Reflections on a career during Black History Month

October is Black History Month and has been marked in the UK for more than 30 years.

It is an annual event to highlight and celebrate the achievements and contributions of the black community throughout the UK.

Turning our attention a little closer to home, Inspector Lornette Stokes has been a police officer for nearly 30 years and, as she approaches retirement, reflects on her career.

Why did you want to become a police officer?

  • I’m not certain where it came from, but I recall when I was aged around six-years-old my grandmother asked me what I wanted to be when I grew up and I said a police officer.  I remember her laughing and saying ‘don’t be silly’ …. Something that I did not understand at the time.  I now understand that it was 1970, where it was very unlikely that a black woman could be a cop.  The innocence of youth.  As I got older I saw that within Bedfordshire police there were several black female officers, including PC Dahlia Hendrickson, who was a family friend.  These incredible women inspired me not only to join but also to seek promotion; a first for a black woman within Bedfordshire Police.

Inspector Stokes police uniform.jpg

What difficulties did you find as a black female officer?

  • I was very fortunate that most supervisors back in the early 1990s were ‘old school’; firm but fair, in that they did not treat me any differently than any of my colleagues.  However, as the years went by I did suffer with instances of direct racism and what I believed to be conscious and unconscious bias, and struggled to gain support for promotion. On reflection I must have been very unusual indeed with my desire to gain promotion.  This led to me becoming a support officer for my local and national Black Police Associations and my experiences instilled a high sense of fairness and justice within me.

Is this what led to you taking your law degree?

  • In part, but also because I had applied for the Police Accelerated Promotion Scheme on a couple of occasions and had been unsuccessful.  I decided that it was up to me to make my own luck.  I was also slightly envious of my husband who had obtained a degree in Mechanical Engineering in the 1980s.

Graduation and husband.jpg

What was it like to study as a mature student, and as a mother and wife and with a full-time job?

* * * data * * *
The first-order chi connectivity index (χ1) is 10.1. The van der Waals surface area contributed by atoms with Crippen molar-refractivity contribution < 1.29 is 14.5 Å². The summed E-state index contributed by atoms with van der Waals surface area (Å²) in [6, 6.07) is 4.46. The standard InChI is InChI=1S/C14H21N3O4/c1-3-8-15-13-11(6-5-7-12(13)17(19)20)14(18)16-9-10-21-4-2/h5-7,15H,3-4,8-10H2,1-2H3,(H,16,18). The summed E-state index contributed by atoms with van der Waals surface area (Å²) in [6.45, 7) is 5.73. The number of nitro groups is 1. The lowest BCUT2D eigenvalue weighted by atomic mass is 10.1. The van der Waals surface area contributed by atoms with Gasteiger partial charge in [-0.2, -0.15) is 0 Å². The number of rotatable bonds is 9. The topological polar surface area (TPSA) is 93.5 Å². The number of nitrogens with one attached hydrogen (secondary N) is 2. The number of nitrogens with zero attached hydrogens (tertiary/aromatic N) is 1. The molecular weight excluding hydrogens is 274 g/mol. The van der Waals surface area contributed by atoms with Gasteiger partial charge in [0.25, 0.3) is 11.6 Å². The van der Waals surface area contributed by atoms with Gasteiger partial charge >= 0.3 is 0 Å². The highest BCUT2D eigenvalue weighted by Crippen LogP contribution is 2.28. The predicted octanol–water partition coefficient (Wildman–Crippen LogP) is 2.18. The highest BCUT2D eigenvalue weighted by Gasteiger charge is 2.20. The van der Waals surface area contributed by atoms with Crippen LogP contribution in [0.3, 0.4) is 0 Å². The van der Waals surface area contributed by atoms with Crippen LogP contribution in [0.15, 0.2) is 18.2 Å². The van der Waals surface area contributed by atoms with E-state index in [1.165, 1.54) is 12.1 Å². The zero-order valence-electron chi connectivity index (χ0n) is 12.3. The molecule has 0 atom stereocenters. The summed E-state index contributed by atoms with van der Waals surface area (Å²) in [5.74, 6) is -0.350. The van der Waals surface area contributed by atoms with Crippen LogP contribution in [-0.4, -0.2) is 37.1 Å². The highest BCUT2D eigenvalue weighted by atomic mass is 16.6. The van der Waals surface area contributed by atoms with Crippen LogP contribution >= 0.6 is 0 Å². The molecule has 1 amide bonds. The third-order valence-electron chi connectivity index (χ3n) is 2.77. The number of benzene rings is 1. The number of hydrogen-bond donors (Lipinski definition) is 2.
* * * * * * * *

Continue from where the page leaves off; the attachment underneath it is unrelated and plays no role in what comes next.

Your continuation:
• I embarked on a 5 year, part-time law degree in October 2013 aged 49, and the first couple of years were quite difficult, however I was fortunate enough to become friends with other students and also had the support of my husband who proof read every single essay that I wrote.  As the years went on I became much more proficient and last year was delighted to achieve a Distinction on one of my modules and an overall 2:1 degree pass in law.  On 21September 2019 I graduated at the Barbican Centre in the City of London and can honestly say that the sense of pride I felt at my graduation was equal to the pride I felt at my police passing out parade in November 1990.

Law graduation 2.jpgAs you approach retirement, how do you feel about it?

  • Everybody says that they cannot wait to retire, myself included.  However, as it got closer I had a sense of panic and dread and did consider not retiring.  It was also made difficult because for the past 3 years I had been fortunate enough to lead a team of response officers, whom every day, have the same enthusiasm as I did as a young officer despite the dangers.  Each day working alongside them is a pleasure.  However, I have now come to terms with the fact that it is time to hand the ‘baton’ onto the new guard and for me to support my colleagues from the side-line.

Here are a few notable inventions and discoveries by black men and women that you might not have heard about.

  • Jon Clough settled in London and became Britain’s first black bus driver, he later moved to Bedford and became a much-loved figure in the town and is subject to a poem by Abraham Gibson.
  • World Wars survivors can thank Garrett Morgan as he invented the gas mark. He also reduced automobile accidents by adding a third traffic signal.
  • At the age of 14 Philip Emeagwali was forced to drop out of school. But he didn’t let that hold him back, as he is now often called “The Bill Gates of Africa”. Nature inspired him to rethink computer processing and he invented the world’s first super computer.
  • Marian Croak has some remarkable achievements attached to her name, she holds over 135 patents, has been inducted into Women in Technology International’s hall of fame and currently sits on the board for Holocaust, Genocide and Human Rights Education Centre.
  • If you ever had water fights you know the Super Soaker was the thing to have and you can thank Lonnie Johnson for that invention. But more notably he was an Aerospace Engineer for NASA with a stint in the US Air Force.
  • Whilst working as a nurse Marie Van Brittan Brown recognised security threats to her home and as a result invented the first home security system. The patent laid the groundwork for the modern home security systems, surveillance and traffic monitoring.
  • Dr Shirley Jackson was the first African-American woman to earn a doctorate in nuclear physics at MIT. She has an impressive number of inventions under her belt and is currently the 18th president of Rensselear Polytechnic Institute in Troy, New York.

Visit www.blackhistorymonth.org.uk to read more about some of the amazing contributions from black people.

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